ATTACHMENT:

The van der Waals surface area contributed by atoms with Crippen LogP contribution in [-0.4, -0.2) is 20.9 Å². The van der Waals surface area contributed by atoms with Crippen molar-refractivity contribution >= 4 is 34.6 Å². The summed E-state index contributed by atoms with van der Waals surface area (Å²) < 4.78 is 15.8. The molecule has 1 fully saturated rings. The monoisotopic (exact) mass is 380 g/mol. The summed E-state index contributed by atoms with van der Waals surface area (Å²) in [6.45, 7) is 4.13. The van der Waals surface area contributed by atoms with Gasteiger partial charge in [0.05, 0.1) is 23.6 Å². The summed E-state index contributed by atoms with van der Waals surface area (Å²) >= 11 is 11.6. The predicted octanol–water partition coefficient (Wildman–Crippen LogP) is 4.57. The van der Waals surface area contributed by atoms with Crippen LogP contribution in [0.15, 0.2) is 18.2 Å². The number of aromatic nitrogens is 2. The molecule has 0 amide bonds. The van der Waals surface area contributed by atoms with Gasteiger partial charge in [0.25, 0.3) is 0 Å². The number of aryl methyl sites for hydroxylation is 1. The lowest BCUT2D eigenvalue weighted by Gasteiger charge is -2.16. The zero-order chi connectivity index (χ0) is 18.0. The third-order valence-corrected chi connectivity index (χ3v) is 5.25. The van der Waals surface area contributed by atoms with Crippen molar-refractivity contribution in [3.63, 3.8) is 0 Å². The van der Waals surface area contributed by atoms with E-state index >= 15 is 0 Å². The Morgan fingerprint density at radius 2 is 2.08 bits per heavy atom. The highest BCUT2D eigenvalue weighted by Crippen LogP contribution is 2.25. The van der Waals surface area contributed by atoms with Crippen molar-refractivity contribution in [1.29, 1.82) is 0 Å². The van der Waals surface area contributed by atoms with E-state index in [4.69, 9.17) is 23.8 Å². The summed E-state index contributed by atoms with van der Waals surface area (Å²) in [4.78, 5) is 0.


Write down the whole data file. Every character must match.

The van der Waals surface area contributed by atoms with Crippen LogP contribution in [-0.4, -0.2) is 20.9 Å². The van der Waals surface area contributed by atoms with Crippen molar-refractivity contribution >= 4 is 34.6 Å². The summed E-state index contributed by atoms with van der Waals surface area (Å²) < 4.78 is 15.8. The molecule has 1 fully saturated rings. The monoisotopic (exact) mass is 380 g/mol. The summed E-state index contributed by atoms with van der Waals surface area (Å²) in [6.45, 7) is 4.13. The van der Waals surface area contributed by atoms with Gasteiger partial charge in [0.05, 0.1) is 23.6 Å². The summed E-state index contributed by atoms with van der Waals surface area (Å²) >= 11 is 11.6. The predicted octanol–water partition coefficient (Wildman–Crippen LogP) is 4.57. The van der Waals surface area contributed by atoms with Crippen LogP contribution in [0.15, 0.2) is 18.2 Å². The number of aromatic nitrogens is 2. The molecule has 0 amide bonds. The van der Waals surface area contributed by atoms with Gasteiger partial charge in [0.25, 0.3) is 0 Å². The number of aryl methyl sites for hydroxylation is 1. The lowest BCUT2D eigenvalue weighted by Gasteiger charge is -2.16. The zero-order chi connectivity index (χ0) is 18.0. The third-order valence-corrected chi connectivity index (χ3v) is 5.25. The van der Waals surface area contributed by atoms with Crippen molar-refractivity contribution in [3.63, 3.8) is 0 Å². The van der Waals surface area contributed by atoms with E-state index >= 15 is 0 Å². The Morgan fingerprint density at radius 2 is 2.08 bits per heavy atom. The highest BCUT2D eigenvalue weighted by Crippen LogP contribution is 2.25. The van der Waals surface area contributed by atoms with Crippen molar-refractivity contribution in [1.29, 1.82) is 0 Å². The van der Waals surface area contributed by atoms with E-state index in [4.69, 9.17) is 23.8 Å². The summed E-state index contributed by atoms with van der Waals surface area (Å²) in [4.78, 5) is 0.